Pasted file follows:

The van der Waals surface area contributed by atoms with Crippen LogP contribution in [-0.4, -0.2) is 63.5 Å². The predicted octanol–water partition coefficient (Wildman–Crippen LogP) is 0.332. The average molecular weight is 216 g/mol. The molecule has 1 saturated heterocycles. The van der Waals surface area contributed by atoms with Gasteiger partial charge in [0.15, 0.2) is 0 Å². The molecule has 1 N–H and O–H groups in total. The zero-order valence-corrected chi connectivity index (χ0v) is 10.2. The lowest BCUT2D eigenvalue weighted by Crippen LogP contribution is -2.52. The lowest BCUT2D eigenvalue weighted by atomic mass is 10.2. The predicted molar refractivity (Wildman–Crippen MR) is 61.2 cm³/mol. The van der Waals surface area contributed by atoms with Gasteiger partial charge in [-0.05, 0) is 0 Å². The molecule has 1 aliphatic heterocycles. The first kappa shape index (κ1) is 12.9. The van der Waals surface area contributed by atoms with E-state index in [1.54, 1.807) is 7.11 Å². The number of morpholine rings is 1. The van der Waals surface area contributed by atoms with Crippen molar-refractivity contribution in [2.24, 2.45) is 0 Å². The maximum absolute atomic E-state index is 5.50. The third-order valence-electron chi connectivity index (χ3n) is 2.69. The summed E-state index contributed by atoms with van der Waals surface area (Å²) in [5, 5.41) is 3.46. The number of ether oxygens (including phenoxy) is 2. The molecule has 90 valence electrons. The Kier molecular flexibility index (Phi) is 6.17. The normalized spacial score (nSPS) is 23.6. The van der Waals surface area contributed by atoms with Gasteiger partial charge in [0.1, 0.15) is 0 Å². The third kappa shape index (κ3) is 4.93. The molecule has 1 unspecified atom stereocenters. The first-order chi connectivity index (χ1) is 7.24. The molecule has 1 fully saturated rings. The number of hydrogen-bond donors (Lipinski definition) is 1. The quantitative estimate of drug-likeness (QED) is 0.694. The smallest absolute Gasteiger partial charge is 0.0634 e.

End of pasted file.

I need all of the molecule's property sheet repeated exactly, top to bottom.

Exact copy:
The van der Waals surface area contributed by atoms with Crippen LogP contribution in [-0.4, -0.2) is 63.5 Å². The predicted octanol–water partition coefficient (Wildman–Crippen LogP) is 0.332. The average molecular weight is 216 g/mol. The molecule has 1 saturated heterocycles. The van der Waals surface area contributed by atoms with Gasteiger partial charge in [0.15, 0.2) is 0 Å². The molecule has 1 N–H and O–H groups in total. The zero-order valence-corrected chi connectivity index (χ0v) is 10.2. The lowest BCUT2D eigenvalue weighted by Crippen LogP contribution is -2.52. The lowest BCUT2D eigenvalue weighted by atomic mass is 10.2. The predicted molar refractivity (Wildman–Crippen MR) is 61.2 cm³/mol. The van der Waals surface area contributed by atoms with Gasteiger partial charge in [-0.05, 0) is 0 Å². The molecule has 1 aliphatic heterocycles. The first kappa shape index (κ1) is 12.9. The van der Waals surface area contributed by atoms with E-state index in [1.54, 1.807) is 7.11 Å². The number of morpholine rings is 1. The van der Waals surface area contributed by atoms with Crippen molar-refractivity contribution in [2.24, 2.45) is 0 Å². The maximum absolute atomic E-state index is 5.50. The third-order valence-electron chi connectivity index (χ3n) is 2.69. The summed E-state index contributed by atoms with van der Waals surface area (Å²) in [5, 5.41) is 3.46. The number of ether oxygens (including phenoxy) is 2. The molecule has 90 valence electrons. The Kier molecular flexibility index (Phi) is 6.17. The normalized spacial score (nSPS) is 23.6. The van der Waals surface area contributed by atoms with Gasteiger partial charge in [0.1, 0.15) is 0 Å². The third kappa shape index (κ3) is 4.93. The molecule has 1 unspecified atom stereocenters. The first-order chi connectivity index (χ1) is 7.24. The molecule has 1 fully saturated rings. The number of hydrogen-bond donors (Lipinski definition) is 1. The quantitative estimate of drug-likeness (QED) is 0.694. The smallest absolute Gasteiger partial charge is 0.0634 e.